Eli Lilly & Co. (NYSE: LLY) has made a big splash in the market over the past year. A key analyst sees this trend continuing despite some potential near-term headwinds. As part of an inherently risky sector, Eli Lilly does face some opportunities for success or failure in terms of its pipeline.
Argus has a Buy rating for Eli Lilly with an increased price target of $92, up from $80. The independent research firm believes that the earnings and revenue deltas have started to improve for the company, which is beginning to move beyond its patent cliff period of 2012 to 2014. Argus expects Eli Lilly to resume an earnings growth path this year and attract investors who have been scared off by the loss of patent protection for blockbuster anti-depressant and schizophrenia drugs, among others.
However, in preparation for these losses, Eli Lilly has been developing new drugs, and it currently boasts a clinical pipeline that includes three recent product launches and several product candidates in Phase 3 trials. The company’s focus is on treatments for diabetes and cancer.
Overall, Argus remains positive about the company’s long-term outlook, and it views the nonfundamental sell-offs as buying opportunities. Not to mention, Eli Lilly has another investment attraction with a solid and sustainable 2.4% dividend yield.
Recently the company presented new data on Trulicity for type 2 diabetes. The data showed that Trulicity was more effective than Sanofi’s Lantus in reducing and controlling blood sugar.
Also Eli Lilly announced the results of two Phase 3 trials for its investigative drug ixekizumab, which is being developed for the treatment of moderate to severe plaque psoriasis. The Phase 3 trials showed that ixekizumab performed significantly better than Enbrel and a placebo after 12 weeks of treatment under two different dosing regimens. Approximately 90% of patients treated with ixekizumab achieved at least a 75% reduction in plaque psoriasis, and about 40% achieved complete skin clearance.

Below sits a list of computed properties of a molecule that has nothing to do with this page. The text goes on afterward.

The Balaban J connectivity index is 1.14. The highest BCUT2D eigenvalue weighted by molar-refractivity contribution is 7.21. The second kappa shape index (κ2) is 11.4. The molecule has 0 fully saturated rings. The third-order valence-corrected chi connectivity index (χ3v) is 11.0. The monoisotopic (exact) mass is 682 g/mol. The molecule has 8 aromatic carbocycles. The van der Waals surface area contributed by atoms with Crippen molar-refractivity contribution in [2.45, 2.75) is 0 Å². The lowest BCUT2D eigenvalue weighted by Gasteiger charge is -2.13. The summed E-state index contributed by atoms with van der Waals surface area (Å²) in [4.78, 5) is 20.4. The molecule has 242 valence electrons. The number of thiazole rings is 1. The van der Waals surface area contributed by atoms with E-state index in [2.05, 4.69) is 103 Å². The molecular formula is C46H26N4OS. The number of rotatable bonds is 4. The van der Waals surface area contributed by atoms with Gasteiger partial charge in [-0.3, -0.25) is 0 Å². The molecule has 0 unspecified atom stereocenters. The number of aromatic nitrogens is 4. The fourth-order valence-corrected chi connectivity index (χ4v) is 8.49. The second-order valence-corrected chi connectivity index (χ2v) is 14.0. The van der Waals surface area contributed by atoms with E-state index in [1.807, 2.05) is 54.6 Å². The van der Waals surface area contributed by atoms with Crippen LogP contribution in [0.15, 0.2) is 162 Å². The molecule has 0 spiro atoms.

Argus maintained its 2015 earnings per share (EPS) estimate of $3.15, at the midpoint of management’s guidance range and up 13% from $2.78 in 2014. The firm also maintained its 2016 EPS estimate of $3.65, which assumes another year of double-digit growth, driven by sales of new products.
Considering that the company has moved beyond its patent cliff period, Argus expects earnings to grow at a 7% rate over the next five years.
In the report Argus outlined some of the risks associated with Eli Lilly:
Investors in the Eli Lilly shares face numerous risks. Drug development is inherently risky: products in the pipeline may not progress for technical or commercial reasons, and pipeline disappointments are likely to impact the share price.
In addition to organic growth, Lilly also grows via acquisition, including two recent animal health deals. Management has expressed interest in acquiring other assets, though its potential targets are likely to be more bolt-on than transformative in nature. There are risks that any significant acquisition may be dilutive and that anticipated synergies may not be realized.
Patent expirations for Lilly’s top products represent a significant challenge for management — and a risk for investors.
Shares of Eli Lilly were relatively flat at $83.53 late Thursday morning. The stock has a consensus analyst price target of $79.71 and a 52-week trading range of $59.65 to $87.24.
The stock has shown strong momentum in recent weeks. It has gained 13.5% in the past quarter, compared to a 0.5% increase in the S&P 500. Over the past year, the shares have appreciated 39.5%, while the broader market has risen 7%.